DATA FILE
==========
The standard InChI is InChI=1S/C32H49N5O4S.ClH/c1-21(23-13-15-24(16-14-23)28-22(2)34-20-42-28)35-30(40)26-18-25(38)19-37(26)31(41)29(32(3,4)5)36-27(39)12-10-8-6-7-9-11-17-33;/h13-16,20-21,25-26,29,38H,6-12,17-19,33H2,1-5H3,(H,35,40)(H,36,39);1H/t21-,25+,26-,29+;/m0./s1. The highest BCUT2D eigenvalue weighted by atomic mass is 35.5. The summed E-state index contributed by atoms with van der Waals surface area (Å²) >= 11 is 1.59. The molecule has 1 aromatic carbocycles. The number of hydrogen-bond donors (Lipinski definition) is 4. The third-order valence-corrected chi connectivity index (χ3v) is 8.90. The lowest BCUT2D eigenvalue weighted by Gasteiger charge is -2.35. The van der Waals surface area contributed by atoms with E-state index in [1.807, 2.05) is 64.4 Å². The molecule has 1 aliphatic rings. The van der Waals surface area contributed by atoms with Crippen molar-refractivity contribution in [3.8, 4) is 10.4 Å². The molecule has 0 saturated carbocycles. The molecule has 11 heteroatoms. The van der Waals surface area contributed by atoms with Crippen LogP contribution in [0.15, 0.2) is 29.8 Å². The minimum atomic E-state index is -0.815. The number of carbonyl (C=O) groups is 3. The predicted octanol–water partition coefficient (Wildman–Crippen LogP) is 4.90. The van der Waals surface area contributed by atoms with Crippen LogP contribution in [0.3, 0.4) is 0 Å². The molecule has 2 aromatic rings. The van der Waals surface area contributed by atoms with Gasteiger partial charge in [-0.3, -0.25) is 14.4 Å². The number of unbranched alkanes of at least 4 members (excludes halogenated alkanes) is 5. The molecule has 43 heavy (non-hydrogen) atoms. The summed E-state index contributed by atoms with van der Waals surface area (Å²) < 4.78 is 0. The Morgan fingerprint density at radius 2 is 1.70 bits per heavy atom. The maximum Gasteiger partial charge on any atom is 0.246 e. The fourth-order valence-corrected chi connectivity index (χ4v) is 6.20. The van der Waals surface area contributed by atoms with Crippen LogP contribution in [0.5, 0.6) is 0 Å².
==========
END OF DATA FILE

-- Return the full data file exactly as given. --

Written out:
The standard InChI is InChI=1S/C32H49N5O4S.ClH/c1-21(23-13-15-24(16-14-23)28-22(2)34-20-42-28)35-30(40)26-18-25(38)19-37(26)31(41)29(32(3,4)5)36-27(39)12-10-8-6-7-9-11-17-33;/h13-16,20-21,25-26,29,38H,6-12,17-19,33H2,1-5H3,(H,35,40)(H,36,39);1H/t21-,25+,26-,29+;/m0./s1. The highest BCUT2D eigenvalue weighted by atomic mass is 35.5. The summed E-state index contributed by atoms with van der Waals surface area (Å²) >= 11 is 1.59. The molecule has 1 aromatic carbocycles. The number of hydrogen-bond donors (Lipinski definition) is 4. The third-order valence-corrected chi connectivity index (χ3v) is 8.90. The lowest BCUT2D eigenvalue weighted by Gasteiger charge is -2.35. The van der Waals surface area contributed by atoms with E-state index in [1.807, 2.05) is 64.4 Å². The molecule has 1 aliphatic rings. The van der Waals surface area contributed by atoms with Crippen molar-refractivity contribution in [3.8, 4) is 10.4 Å². The molecule has 0 saturated carbocycles. The molecule has 11 heteroatoms. The van der Waals surface area contributed by atoms with Crippen LogP contribution in [0.15, 0.2) is 29.8 Å². The minimum atomic E-state index is -0.815. The number of carbonyl (C=O) groups is 3. The predicted octanol–water partition coefficient (Wildman–Crippen LogP) is 4.90. The van der Waals surface area contributed by atoms with Crippen LogP contribution in [0.3, 0.4) is 0 Å². The molecule has 2 aromatic rings. The van der Waals surface area contributed by atoms with Gasteiger partial charge in [-0.3, -0.25) is 14.4 Å². The number of unbranched alkanes of at least 4 members (excludes halogenated alkanes) is 5. The molecule has 43 heavy (non-hydrogen) atoms. The summed E-state index contributed by atoms with van der Waals surface area (Å²) < 4.78 is 0. The Morgan fingerprint density at radius 2 is 1.70 bits per heavy atom. The maximum Gasteiger partial charge on any atom is 0.246 e. The fourth-order valence-corrected chi connectivity index (χ4v) is 6.20. The van der Waals surface area contributed by atoms with Crippen LogP contribution in [0.5, 0.6) is 0 Å².